Softly Laura and Carrie washed the dishes, not to miss a note of the music. Pa sang, low and longingly, with the sweet clear voice of the fiddle.

  “Then meet me—Oh, meet me,

  When you hear

  The first whip-poor-will call—”

  “Whip-poor-will,” the fiddle called, and fluting, throbbing like the throat of the bird, “Whip-poor-will,” the fiddle answered. Near and pleading, “Whip-poor-will,” then far and soft but coming nearer, “Whip-poor-will,” till all the gathering twilight was filled with the wooing of the birds.

  Laura’s thoughts untangled from their ugly snarls and became smooth and peaceful. She thought, “I will be good. It doesn’t matter how hateful Nellie Oleson is, I will be good.”

  Chapter 12

  Snug for Winter

  All through the pleasant fall weather Laura and Carrie were busy girls. In the mornings they helped do the chores and get breakfast. Then they filled their dinner pail, dressed for school and hurried away on the mile walk to town. After school they hurried home, for there was work to do until darkness came.

  Saturday was a whole day of busy working, in a hurry to be ready to move to town.

  Laura and Carrie picked up potatoes while Pa dug them. They cut the tops from turnips and helped Pa pile them in the wagon. They pulled and topped the carrots, too, and the beets and onions. They gathered the tomatoes and the ground-cherries.

  The ground-cherries grew on low leafy bushes. Thick on the stems under the large leaves hung the six-cornered bells, pale grey and thinner than paper, and inside each bell was a plump, golden, juicy round fruit.

  The husk-tomatoes were covered with a smooth, dull-brown husk. When this was opened there lay the round, bright-purple tomato, larger than a ground-cherry but much smaller than the red tomatoes that openly flaunted their bright colors.

  All day long while the girls were in school, Ma made preserves of the red tomatoes, of the purple husk-tomatoes, and of the golden ground-cherries. She made pickles of the green tomatoes that would not have time to ripen before it froze. The house was full o
f the sirupy scent of preserves and the spicy odor of pickles.

  “We will take our provisions with us when we move to town this time,” said Pa with satisfaction. “And we must go soon. I don’t want another October blizzard to catch us in this thin-walled little house.”

  “This winter isn’t going to be as hard as last winter,” Laura said. “The weather doesn’t feel the same.”

  “No,” Pa agreed. “It isn’t likely this winter will be as hard, nor come as soon, but this time I intend to be ready for it when it does come.”

  He hauled the oat straw and the corn fodder and stacked them near his haystacks in town. He hauled the potatoes and turnips, beets and carrots, and stored them in the cellar of his store building. Then busily all one Monday evening and far into the night, Laura and Carrie helped Ma pack clothes and dishes and books.

  It was then that Laura discovered a secret. She was on her knees, lifting winter underwear out of Ma’s bottom bureau drawer, and under the red flannels she felt something hard. She put in her hand and drew out a book.

  It was a perfectly new book, beautifully bound in green cloth with a gilded pattern pressed into it. The smooth, straight, gilt edges of the pages looked like solid gold. On the cover two curving scrolls of lovely, fancy letters made the words,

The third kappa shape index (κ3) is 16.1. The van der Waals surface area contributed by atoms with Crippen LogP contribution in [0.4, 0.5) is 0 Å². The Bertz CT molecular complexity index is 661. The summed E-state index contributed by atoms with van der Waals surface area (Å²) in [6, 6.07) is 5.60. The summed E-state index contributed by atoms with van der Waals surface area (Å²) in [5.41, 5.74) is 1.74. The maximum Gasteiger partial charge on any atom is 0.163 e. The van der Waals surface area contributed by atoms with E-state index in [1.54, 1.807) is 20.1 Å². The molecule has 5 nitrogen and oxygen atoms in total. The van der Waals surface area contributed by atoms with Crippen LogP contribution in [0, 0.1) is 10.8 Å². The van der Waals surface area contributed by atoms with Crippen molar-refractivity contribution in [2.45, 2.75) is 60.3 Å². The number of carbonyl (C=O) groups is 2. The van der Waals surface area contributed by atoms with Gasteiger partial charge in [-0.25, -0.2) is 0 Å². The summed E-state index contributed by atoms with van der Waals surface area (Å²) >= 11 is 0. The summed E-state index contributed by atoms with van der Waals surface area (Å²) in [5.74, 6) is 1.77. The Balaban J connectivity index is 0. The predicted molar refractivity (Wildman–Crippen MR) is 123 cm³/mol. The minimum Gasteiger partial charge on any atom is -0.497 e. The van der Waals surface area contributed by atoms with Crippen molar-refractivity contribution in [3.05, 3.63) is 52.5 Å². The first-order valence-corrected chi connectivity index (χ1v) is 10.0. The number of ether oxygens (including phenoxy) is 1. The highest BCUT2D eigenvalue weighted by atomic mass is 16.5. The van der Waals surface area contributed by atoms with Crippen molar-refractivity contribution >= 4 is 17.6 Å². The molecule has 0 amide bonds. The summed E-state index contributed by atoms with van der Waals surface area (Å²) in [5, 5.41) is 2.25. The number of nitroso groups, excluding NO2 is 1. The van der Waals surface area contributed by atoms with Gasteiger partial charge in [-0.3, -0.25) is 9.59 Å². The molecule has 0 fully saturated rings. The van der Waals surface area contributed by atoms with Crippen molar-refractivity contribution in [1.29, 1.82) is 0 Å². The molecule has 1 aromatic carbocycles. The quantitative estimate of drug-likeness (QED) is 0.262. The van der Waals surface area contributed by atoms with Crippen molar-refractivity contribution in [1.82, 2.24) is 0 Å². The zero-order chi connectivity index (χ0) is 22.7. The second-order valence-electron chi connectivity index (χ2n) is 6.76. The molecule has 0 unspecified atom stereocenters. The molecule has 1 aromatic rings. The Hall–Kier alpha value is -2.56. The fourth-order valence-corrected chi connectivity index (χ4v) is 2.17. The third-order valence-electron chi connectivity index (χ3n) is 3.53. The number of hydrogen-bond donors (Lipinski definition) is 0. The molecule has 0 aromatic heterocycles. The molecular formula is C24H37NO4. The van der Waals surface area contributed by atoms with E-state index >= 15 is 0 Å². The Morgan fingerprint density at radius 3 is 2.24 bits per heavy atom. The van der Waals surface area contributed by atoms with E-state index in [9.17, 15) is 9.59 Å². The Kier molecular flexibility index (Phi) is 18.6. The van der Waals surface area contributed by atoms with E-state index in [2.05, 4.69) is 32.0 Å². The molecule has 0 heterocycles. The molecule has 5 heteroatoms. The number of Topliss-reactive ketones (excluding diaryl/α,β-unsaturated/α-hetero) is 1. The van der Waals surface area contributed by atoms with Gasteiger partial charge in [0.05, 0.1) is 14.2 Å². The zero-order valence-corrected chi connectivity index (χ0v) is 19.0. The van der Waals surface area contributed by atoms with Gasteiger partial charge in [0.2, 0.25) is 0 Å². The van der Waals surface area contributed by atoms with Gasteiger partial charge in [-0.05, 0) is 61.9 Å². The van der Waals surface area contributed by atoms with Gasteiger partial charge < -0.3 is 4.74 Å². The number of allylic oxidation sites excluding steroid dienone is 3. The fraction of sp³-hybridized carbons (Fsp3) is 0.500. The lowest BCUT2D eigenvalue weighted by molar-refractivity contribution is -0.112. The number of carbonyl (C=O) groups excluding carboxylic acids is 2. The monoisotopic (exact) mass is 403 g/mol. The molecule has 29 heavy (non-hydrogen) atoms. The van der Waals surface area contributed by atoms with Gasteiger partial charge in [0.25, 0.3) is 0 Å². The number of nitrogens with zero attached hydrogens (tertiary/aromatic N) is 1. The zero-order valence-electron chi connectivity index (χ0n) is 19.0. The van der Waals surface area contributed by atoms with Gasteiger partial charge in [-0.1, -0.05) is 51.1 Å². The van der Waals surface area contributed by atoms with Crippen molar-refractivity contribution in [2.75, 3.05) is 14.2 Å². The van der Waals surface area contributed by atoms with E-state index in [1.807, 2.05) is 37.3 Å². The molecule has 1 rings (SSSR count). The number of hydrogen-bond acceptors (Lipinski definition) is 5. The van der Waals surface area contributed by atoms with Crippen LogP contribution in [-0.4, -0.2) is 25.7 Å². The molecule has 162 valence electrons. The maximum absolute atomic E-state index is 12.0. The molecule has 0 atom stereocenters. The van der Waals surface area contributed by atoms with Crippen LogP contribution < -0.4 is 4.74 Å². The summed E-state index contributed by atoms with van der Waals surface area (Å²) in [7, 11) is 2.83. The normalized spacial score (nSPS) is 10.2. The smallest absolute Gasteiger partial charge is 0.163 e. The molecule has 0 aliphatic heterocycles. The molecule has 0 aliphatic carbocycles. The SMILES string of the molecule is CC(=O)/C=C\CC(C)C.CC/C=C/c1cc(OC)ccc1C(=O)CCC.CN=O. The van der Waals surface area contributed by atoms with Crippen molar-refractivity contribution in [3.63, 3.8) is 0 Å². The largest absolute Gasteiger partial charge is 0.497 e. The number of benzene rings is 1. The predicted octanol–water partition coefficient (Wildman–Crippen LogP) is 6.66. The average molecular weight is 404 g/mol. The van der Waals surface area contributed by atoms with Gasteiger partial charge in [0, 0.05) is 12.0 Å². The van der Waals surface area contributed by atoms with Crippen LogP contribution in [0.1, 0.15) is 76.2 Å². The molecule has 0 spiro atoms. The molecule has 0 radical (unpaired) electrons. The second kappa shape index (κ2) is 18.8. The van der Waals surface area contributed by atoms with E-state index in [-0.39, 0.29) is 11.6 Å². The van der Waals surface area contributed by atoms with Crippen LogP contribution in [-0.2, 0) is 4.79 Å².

Laura was so startled and so amazed by this rich and beautiful book, hidden there among the flannels, that she almost dropped it. It fell open on her hands. In the lamplight the fresh, untouched pages lay spread, each exciting with unread words printed upon it in clear, fine type. Straight, thin red lines enclosed each oblong of printing, like the treasure it was, and outside the red lines were the page’s pure margins.

  Near the bottom of the left-hand page was a short line in larger type: THE LOTOS-EATERS.

  “Courage!” was the first word under that, and breathlessly Laura read,

  “Courage!” he said, and pointed to the land,

  “This mounting wave will roll us shoreward soon.”

  In the afternoon they came unto a land

  In which it seemed always afternoon.

  All round the coast the languid air did swoon,

  Breathing like one that hath a weary dream.

  Full-faced above the valley stood the moon;

  And, like a—

  Laura stopped, aghast. Suddenly she had realized what she was doing. Ma must have hidden this book. Laura had no right to read it. Quickly she shut her eyes, and then she shut the book. It was almost more than she could do, not to read just one word more, just to the end of that one line. But she knew that she must not yield one tiny bit of temptation.

  She put the book where it had been, between the red flannels. She put the flannels back into the drawer, shut the drawer, and opened the drawer above it. Then she did not know what to do.

  She should confess to Ma what she had done. But instantly she knew that Ma must be keeping the book hidden, for a surprise. She thought swiftly, and her heart was pounding hard, that Pa and Ma must have bought that book in Vinton, Iowa; they must be saving it for a Christmas present. A book so rich and fine, a book of poems, could only be a Christmas present. And Laura was the oldest girl at home now; it must be a Christmas present for her!

  If she confessed to Ma, she would spoil their Christmas pleasure, that they were looking forward to. Pa and Ma would be so disappointed.

  It seemed a long time since she had found that book, but really it had only been a moment. Ma came in hurriedly and said, “I’ll finish in here, Laura, you go to bed now, it’s past your bedtime.”

  “Yes, Ma,” Laura said. She knew that Ma had feared she would open that lower drawer and find the book. Never before had she kept a guilty secret from Ma, but now she did not say a word.

  After school next day, she and Carrie did not take the long walk to the claim. Instead they stopped at Pa’s store building at the corner of Second Street and Main. Pa and Ma had moved into town for the winter.